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U.S. Department of State 
96/11/21 Statement: Assessment of Intl Science and Technology Center 
Office of the Spokesman 
Press Statement by Glyn Davies/Acting Spokesman 
November 21, 1996 
     Assessment of the International Science and Technology Center 
The National Academy of Science, through the National Research Council, 
yesterday released an assessment of the International Science and 
Technology Center (ISTC).  The Science Centers program -- which includes 
the ISTC and the Science and Technology Center in Ukraine (STCU) -- is a 
nonproliferation program that the United States, the European Union, 
Japan, and Russia initiated following the collapse of the Soviet Union.  
The main objective of the program is to give former Soviet weapons 
scientists and engineers, particularly those with expertise in weapons 
of mass destruction and delivery systems, opportunities to redirect 
their talents to peaceful activities.  The Department of State is the 
U.S. coordinator for this effort, working closely with the Departments 
of Defense and Energy. 
The Academy assessment, done at the request of the Office of the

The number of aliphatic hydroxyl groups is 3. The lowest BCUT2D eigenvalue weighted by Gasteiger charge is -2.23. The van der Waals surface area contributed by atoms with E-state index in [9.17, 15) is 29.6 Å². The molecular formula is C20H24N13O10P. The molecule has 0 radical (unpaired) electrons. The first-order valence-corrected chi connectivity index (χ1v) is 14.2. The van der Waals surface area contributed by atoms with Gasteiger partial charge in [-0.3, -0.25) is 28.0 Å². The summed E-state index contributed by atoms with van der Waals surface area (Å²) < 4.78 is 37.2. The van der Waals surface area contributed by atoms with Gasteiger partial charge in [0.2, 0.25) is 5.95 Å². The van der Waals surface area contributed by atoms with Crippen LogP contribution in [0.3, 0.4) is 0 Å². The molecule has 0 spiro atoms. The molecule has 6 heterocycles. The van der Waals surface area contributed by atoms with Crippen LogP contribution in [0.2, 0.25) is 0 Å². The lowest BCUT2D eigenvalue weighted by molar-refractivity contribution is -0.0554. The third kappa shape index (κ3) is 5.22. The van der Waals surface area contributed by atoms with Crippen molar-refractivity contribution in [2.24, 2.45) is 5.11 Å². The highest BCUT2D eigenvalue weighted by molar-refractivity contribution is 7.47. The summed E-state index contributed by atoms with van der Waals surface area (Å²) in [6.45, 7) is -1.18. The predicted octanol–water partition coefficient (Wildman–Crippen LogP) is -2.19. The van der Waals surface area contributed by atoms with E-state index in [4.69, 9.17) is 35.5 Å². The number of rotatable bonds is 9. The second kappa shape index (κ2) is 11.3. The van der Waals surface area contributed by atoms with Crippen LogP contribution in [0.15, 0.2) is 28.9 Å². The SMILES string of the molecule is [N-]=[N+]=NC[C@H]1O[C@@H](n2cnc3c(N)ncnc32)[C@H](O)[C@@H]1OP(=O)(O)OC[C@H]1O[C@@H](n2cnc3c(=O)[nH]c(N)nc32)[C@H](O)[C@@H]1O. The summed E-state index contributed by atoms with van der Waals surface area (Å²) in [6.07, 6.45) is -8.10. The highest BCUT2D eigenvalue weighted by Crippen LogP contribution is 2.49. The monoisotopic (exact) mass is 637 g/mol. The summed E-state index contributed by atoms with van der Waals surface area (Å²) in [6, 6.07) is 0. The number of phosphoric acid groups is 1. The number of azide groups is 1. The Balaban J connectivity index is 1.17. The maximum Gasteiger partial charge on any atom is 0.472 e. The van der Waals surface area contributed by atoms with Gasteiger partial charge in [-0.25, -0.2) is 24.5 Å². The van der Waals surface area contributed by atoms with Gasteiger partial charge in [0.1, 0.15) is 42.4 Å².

Secretary of Defense, concludes that the ISTC has been successful and 
effective in meeting its primary objective -- reducing the risk of 
weapons proliferation through brain drain.  The report also concludes 
that the program has been successful in addressing secondary objectives, 
including solution of national and international technical problems; 
support of basic and applied research and technology development for 
peaceful purposes; and reinforcement of the transition to market 
economies of participating NIS countries. 
The report also notes, however, that the proliferation risk remains high 
and that this program continues to have an important role in mitigating 
that risk.  The report notes the progress made through the ISTC to 
engage and redirect biological and chemical weapons expertise, but calls 
for an expansion of activity in these areas. 
We believe that this program is an outstanding example of U.S. 
interagency and international cooperation and that it is making a 
valuable contribution to reducing proliferation risk.  It is extremely 
rewarding to see that the National Academy of Science shares this 
assessment.  We will be reviewing the findings and recommendations of 
the assessment with our interagency and international partners. 
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